Pennsylvania has $2 billion in federal American Rescue Plan Act (ARPA) funding, and Gov. Tom Wolf, a Democrat, has ideas on how to spend $1.7 billion of it. But first his plan needs legislative approval.
ARPA funding was sent to state and local governments to help economic recovery efforts in response to the COVID-19 pandemic. It must be committed to spending by Dec. 31, 2024, or sent back to the federal government.
Under Wolf’s plan, households earning $80,000 or less would get direct payment of up to $2,000 through the PA Opportunity Program. He would spend $500 million on the plan, as well as $225 million in support for small businesses, $204 million for direct property tax relief, $325 million for Pennsylvania’s health care system, and $450 million to invest in the conservation, preservation, and revitalization of Pennsylvania communities.
Wolf was at the Pocono Family YMCA in Stroudsburg, Pennsylvania, on April 14, promoting his plan for the payments of as much as $2,000.
“Pennsylvanians are hurting,” he said, speaking to those gathered at the YMCA. “We just came through two years of a pandemic, but now we're coming out and we're in the middle of inflation. Prices are rising over the last couple of weeks. Working families in Pennsylvania have been put in a really tight spot. The good news is we actually can help right now.”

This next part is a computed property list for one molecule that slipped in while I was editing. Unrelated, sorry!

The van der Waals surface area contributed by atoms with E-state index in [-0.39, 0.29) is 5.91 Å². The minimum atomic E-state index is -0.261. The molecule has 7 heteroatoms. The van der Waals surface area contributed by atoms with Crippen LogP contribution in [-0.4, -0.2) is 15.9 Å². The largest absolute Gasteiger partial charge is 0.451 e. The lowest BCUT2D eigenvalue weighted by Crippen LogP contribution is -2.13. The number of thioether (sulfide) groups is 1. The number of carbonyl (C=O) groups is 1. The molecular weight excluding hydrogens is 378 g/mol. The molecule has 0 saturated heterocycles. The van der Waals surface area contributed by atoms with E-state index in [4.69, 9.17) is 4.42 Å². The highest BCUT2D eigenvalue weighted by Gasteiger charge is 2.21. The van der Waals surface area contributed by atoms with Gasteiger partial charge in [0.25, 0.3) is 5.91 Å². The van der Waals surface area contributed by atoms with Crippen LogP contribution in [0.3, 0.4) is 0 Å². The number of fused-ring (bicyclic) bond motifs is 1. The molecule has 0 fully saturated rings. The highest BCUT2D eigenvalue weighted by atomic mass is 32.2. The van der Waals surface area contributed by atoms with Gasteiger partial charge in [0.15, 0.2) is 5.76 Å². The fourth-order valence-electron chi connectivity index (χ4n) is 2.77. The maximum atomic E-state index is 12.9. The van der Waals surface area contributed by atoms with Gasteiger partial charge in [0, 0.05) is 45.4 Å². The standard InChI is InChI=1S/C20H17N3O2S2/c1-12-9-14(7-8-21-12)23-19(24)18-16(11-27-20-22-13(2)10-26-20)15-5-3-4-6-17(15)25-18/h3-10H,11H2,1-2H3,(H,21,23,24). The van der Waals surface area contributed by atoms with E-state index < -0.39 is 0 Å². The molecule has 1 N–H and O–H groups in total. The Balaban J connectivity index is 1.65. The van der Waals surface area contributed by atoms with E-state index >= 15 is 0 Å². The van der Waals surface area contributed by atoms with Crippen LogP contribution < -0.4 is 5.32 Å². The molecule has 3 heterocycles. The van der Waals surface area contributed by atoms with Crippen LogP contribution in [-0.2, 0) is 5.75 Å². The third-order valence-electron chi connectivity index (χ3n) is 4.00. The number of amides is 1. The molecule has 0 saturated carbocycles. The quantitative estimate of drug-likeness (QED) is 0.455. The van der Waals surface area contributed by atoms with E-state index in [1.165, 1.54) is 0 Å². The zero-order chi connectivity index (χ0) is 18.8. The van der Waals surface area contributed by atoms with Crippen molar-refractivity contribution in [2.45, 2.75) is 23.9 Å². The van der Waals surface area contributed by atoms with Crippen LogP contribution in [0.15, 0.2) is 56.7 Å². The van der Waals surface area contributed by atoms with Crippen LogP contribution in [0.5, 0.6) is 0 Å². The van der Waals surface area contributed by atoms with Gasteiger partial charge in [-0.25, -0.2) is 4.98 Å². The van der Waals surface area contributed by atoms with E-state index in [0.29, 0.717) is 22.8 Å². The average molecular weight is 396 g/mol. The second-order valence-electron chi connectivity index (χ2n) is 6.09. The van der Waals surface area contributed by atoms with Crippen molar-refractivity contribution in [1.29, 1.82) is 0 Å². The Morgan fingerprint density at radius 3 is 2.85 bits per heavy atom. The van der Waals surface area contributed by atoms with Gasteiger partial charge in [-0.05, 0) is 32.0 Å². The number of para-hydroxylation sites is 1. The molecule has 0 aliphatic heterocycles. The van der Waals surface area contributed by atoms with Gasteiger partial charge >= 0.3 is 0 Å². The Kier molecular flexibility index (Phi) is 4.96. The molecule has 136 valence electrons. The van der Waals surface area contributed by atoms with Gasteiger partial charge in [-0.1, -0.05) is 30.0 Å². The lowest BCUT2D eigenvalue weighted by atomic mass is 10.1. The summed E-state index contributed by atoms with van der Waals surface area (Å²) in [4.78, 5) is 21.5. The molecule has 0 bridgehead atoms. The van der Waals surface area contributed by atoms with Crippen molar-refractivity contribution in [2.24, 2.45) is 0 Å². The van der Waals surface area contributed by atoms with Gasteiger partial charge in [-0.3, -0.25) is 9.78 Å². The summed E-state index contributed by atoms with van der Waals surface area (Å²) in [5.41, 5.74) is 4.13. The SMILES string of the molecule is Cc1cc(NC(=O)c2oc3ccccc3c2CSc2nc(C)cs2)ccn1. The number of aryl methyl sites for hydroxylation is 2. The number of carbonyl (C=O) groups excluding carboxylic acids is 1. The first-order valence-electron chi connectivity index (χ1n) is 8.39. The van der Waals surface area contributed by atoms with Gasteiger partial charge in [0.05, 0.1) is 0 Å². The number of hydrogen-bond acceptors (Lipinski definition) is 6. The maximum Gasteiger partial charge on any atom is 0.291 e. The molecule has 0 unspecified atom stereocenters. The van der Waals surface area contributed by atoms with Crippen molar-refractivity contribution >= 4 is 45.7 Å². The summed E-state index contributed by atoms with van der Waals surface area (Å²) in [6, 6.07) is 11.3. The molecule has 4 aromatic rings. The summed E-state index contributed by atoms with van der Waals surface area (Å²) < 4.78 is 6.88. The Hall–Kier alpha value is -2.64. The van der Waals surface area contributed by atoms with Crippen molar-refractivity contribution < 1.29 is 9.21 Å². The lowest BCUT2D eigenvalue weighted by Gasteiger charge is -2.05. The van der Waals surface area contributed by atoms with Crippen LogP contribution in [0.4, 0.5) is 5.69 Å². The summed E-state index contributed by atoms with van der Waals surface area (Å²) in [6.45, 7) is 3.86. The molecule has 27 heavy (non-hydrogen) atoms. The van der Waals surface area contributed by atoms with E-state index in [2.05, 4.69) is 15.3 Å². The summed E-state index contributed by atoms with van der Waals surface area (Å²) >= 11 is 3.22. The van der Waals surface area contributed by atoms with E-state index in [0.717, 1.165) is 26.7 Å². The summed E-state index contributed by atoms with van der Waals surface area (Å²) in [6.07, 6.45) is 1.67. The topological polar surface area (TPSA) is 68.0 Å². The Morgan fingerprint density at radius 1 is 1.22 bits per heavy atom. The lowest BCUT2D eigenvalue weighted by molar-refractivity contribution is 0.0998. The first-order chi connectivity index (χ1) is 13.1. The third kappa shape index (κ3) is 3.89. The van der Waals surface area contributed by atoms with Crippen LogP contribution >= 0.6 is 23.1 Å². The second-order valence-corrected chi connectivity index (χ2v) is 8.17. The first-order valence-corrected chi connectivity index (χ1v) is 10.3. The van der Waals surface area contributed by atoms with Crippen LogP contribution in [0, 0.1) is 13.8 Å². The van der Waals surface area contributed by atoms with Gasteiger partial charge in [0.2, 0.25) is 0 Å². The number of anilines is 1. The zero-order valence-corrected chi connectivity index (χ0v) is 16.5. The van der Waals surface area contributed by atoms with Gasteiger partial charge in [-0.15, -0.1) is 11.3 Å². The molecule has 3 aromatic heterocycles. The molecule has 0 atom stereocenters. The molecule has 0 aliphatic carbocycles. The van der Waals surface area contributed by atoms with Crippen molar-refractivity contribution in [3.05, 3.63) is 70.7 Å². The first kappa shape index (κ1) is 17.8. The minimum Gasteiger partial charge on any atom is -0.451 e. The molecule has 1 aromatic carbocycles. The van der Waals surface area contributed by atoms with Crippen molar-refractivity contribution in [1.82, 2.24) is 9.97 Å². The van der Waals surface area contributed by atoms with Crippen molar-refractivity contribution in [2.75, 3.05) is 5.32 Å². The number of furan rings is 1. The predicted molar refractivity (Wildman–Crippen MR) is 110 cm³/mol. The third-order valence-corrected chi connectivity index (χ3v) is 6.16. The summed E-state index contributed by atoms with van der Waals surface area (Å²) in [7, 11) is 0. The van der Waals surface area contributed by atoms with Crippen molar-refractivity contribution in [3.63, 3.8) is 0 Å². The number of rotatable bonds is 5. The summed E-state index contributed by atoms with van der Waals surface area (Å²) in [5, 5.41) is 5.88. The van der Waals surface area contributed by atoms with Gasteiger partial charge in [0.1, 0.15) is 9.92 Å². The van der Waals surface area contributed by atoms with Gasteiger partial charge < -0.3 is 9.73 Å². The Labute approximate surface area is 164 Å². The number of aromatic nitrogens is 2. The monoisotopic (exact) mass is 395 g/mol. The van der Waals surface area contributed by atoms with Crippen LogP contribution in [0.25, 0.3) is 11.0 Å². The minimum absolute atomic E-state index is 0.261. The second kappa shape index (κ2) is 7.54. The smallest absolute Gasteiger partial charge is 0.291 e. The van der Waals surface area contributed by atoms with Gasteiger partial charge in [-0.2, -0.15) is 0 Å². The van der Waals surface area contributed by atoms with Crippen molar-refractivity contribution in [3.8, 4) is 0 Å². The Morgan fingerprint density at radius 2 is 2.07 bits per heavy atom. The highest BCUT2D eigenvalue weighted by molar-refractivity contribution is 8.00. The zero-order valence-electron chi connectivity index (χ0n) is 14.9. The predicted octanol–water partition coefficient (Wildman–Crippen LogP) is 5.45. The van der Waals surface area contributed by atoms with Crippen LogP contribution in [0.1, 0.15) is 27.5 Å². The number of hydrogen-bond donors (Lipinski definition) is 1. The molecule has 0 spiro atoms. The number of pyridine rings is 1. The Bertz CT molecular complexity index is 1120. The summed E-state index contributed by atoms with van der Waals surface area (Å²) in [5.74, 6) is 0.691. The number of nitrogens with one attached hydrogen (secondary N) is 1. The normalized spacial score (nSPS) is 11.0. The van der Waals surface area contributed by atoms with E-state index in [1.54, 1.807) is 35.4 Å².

Wolf said the state has the money, and it would be a temporary help to families.
“The idea is that if you're a household with an $80,000 income or less, you qualify for this,” he said. “Basically, it's $2,000 to do whatever you want, because right now you need the money. The Commonwealth does not. The price increases we've seen right now are painful because the needs of workers have been put on the backburner for a couple of years, and we all know that wages have not kept up.”
If the ARPA funding isn't spent by the end of Wolf’s term, the new governor would direct the spending.
The Epoch Times asked gubernatorial candidates how they would spend a spare $2 billion in the state coffers.
Pennsylvania Attorney General Josh Shapiro, the only Democrat in the state's primary race for governor, would use the money as a gas tax refund, giving every Pennsylvania driver $250 for every registered personal passenger vehicle, a spokesperson for his campaign told The Epoch Times.
“Pennsylvanians are being crushed under a mountain of rising prices—the cost of everything from food to gas keeps going up, and I know it's weighing on folks all across the Commonwealth,” Shapiro said in a statement. “They're being forced to stretch their paychecks further, and that's why we need to take real action to cut taxes, protect consumers, and put money back in Pennsylvanians' pockets."
Republican candidate Lou Barletta wouldn't send direct cash payments to citizens.
"It's obvious that Harrisburg Democrats haven't learned any lessons from Joe Biden's inflationary policies, because handing out more government stimulus checks will only contribute to rising prices,” Barletta’s campaign spokesman, Tim Murtaugh, told The Epoch Times.
“When he's governor, Lou Barletta will prioritize available funds for use in ways that will actually stimulate the economy, not make it worse, like Democrat Josh Shapiro would do if he becomes governor. Barletta would look at infrastructure needs, broadband expansion, or supporting natural gas pipelines that he will greenlight."
Republican candidate Joe Gale isn't a fan of Wolf’s $2,000 direct payment, either.
“Here’s a better idea—encourage people to work,” Gale told The Epoch Times. “Redistributing wealth is a failed socialist scheme designed to destroy ambition in hopes of making the citizenry dependent on big-government handouts.”
Like Gale, Republican candidate Melissa Hart didn’t offer a specific suggestion on how to spend the funds.